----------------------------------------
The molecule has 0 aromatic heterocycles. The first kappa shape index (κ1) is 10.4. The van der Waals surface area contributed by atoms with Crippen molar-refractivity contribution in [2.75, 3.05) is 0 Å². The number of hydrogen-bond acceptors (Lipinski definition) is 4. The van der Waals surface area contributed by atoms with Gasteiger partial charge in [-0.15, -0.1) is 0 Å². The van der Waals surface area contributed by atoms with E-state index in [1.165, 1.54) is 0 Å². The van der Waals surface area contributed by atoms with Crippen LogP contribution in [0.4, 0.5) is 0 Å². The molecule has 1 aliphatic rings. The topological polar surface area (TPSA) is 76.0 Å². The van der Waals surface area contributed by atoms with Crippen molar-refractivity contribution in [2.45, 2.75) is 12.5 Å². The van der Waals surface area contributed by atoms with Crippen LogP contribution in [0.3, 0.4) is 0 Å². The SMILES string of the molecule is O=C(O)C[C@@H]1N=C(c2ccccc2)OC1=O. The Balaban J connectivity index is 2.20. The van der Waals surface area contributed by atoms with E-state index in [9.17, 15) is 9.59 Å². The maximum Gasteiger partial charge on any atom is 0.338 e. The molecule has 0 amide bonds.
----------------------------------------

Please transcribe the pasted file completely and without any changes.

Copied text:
The molecule has 0 aromatic heterocycles. The first kappa shape index (κ1) is 10.4. The van der Waals surface area contributed by atoms with Crippen molar-refractivity contribution in [2.75, 3.05) is 0 Å². The number of hydrogen-bond acceptors (Lipinski definition) is 4. The van der Waals surface area contributed by atoms with Gasteiger partial charge in [-0.15, -0.1) is 0 Å². The van der Waals surface area contributed by atoms with E-state index in [1.165, 1.54) is 0 Å². The van der Waals surface area contributed by atoms with Crippen LogP contribution in [0.4, 0.5) is 0 Å². The molecule has 1 aliphatic rings. The topological polar surface area (TPSA) is 76.0 Å². The van der Waals surface area contributed by atoms with Crippen molar-refractivity contribution in [2.45, 2.75) is 12.5 Å². The van der Waals surface area contributed by atoms with Crippen LogP contribution in [0.3, 0.4) is 0 Å². The SMILES string of the molecule is O=C(O)C[C@@H]1N=C(c2ccccc2)OC1=O. The Balaban J connectivity index is 2.20. The van der Waals surface area contributed by atoms with E-state index in [9.17, 15) is 9.59 Å². The maximum Gasteiger partial charge on any atom is 0.338 e. The molecule has 0 amide bonds.